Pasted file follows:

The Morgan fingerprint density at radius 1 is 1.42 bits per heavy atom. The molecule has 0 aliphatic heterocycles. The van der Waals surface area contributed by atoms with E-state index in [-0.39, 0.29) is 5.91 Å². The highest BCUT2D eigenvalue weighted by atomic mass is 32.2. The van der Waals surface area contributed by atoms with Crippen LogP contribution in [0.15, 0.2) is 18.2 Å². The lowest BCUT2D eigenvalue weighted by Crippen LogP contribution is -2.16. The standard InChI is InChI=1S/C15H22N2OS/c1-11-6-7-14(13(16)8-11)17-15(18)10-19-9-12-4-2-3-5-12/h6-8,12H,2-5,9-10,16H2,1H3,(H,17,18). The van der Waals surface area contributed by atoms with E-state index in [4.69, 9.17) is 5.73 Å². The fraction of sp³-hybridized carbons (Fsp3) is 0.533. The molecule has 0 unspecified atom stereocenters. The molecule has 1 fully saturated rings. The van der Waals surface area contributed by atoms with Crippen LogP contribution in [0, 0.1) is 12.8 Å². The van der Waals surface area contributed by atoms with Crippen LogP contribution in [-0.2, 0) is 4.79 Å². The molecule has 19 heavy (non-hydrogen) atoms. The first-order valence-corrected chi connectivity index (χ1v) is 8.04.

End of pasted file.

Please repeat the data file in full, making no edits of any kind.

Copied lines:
The Morgan fingerprint density at radius 1 is 1.42 bits per heavy atom. The molecule has 0 aliphatic heterocycles. The van der Waals surface area contributed by atoms with E-state index in [-0.39, 0.29) is 5.91 Å². The highest BCUT2D eigenvalue weighted by atomic mass is 32.2. The van der Waals surface area contributed by atoms with Crippen LogP contribution in [0.15, 0.2) is 18.2 Å². The lowest BCUT2D eigenvalue weighted by Crippen LogP contribution is -2.16. The standard InChI is InChI=1S/C15H22N2OS/c1-11-6-7-14(13(16)8-11)17-15(18)10-19-9-12-4-2-3-5-12/h6-8,12H,2-5,9-10,16H2,1H3,(H,17,18). The van der Waals surface area contributed by atoms with E-state index in [4.69, 9.17) is 5.73 Å². The fraction of sp³-hybridized carbons (Fsp3) is 0.533. The molecule has 0 unspecified atom stereocenters. The molecule has 1 fully saturated rings. The van der Waals surface area contributed by atoms with Crippen LogP contribution in [0, 0.1) is 12.8 Å². The van der Waals surface area contributed by atoms with Crippen LogP contribution in [-0.2, 0) is 4.79 Å². The molecule has 19 heavy (non-hydrogen) atoms. The first-order valence-corrected chi connectivity index (χ1v) is 8.04.